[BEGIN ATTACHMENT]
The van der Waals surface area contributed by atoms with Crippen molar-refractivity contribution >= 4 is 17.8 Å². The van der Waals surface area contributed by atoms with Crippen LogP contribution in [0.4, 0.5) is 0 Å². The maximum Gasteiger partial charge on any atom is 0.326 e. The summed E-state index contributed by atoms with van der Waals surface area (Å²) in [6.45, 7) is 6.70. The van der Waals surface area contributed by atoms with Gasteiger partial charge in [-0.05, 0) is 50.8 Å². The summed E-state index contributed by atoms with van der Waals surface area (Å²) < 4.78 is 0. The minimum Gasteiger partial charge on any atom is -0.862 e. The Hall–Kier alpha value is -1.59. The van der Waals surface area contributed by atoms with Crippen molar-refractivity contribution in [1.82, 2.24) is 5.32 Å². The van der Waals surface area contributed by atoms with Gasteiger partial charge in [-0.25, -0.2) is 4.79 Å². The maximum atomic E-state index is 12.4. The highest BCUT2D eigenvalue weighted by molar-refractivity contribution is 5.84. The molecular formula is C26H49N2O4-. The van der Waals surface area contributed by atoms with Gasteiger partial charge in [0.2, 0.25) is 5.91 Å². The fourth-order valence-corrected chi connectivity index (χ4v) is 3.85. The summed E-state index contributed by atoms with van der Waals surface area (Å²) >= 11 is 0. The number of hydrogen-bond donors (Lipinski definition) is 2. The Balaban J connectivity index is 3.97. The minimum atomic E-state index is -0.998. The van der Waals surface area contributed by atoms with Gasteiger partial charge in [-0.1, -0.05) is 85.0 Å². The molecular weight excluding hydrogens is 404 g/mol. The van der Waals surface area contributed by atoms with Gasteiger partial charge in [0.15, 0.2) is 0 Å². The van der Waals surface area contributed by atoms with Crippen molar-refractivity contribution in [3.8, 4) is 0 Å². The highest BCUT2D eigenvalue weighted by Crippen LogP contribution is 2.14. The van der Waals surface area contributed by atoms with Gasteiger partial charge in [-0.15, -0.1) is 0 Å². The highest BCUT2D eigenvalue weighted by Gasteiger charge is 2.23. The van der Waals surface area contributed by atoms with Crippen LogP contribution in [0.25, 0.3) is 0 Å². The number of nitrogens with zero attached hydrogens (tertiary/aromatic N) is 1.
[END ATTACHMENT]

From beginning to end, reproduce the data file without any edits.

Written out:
The van der Waals surface area contributed by atoms with Crippen molar-refractivity contribution >= 4 is 17.8 Å². The van der Waals surface area contributed by atoms with Crippen LogP contribution in [0.4, 0.5) is 0 Å². The maximum Gasteiger partial charge on any atom is 0.326 e. The summed E-state index contributed by atoms with van der Waals surface area (Å²) in [6.45, 7) is 6.70. The van der Waals surface area contributed by atoms with Gasteiger partial charge in [-0.05, 0) is 50.8 Å². The summed E-state index contributed by atoms with van der Waals surface area (Å²) < 4.78 is 0. The minimum Gasteiger partial charge on any atom is -0.862 e. The Hall–Kier alpha value is -1.59. The van der Waals surface area contributed by atoms with Crippen molar-refractivity contribution in [1.82, 2.24) is 5.32 Å². The van der Waals surface area contributed by atoms with Gasteiger partial charge in [-0.25, -0.2) is 4.79 Å². The maximum atomic E-state index is 12.4. The highest BCUT2D eigenvalue weighted by molar-refractivity contribution is 5.84. The molecular formula is C26H49N2O4-. The van der Waals surface area contributed by atoms with Gasteiger partial charge in [0.2, 0.25) is 5.91 Å². The fourth-order valence-corrected chi connectivity index (χ4v) is 3.85. The summed E-state index contributed by atoms with van der Waals surface area (Å²) >= 11 is 0. The number of hydrogen-bond donors (Lipinski definition) is 2. The Balaban J connectivity index is 3.97. The minimum atomic E-state index is -0.998. The van der Waals surface area contributed by atoms with Gasteiger partial charge in [-0.1, -0.05) is 85.0 Å². The molecular weight excluding hydrogens is 404 g/mol. The van der Waals surface area contributed by atoms with Gasteiger partial charge in [0.15, 0.2) is 0 Å². The van der Waals surface area contributed by atoms with Crippen molar-refractivity contribution in [3.8, 4) is 0 Å². The highest BCUT2D eigenvalue weighted by Crippen LogP contribution is 2.14. The van der Waals surface area contributed by atoms with Gasteiger partial charge in [-0.15, -0.1) is 0 Å². The highest BCUT2D eigenvalue weighted by Gasteiger charge is 2.23. The van der Waals surface area contributed by atoms with Crippen LogP contribution in [0.25, 0.3) is 0 Å². The number of nitrogens with zero attached hydrogens (tertiary/aromatic N) is 1.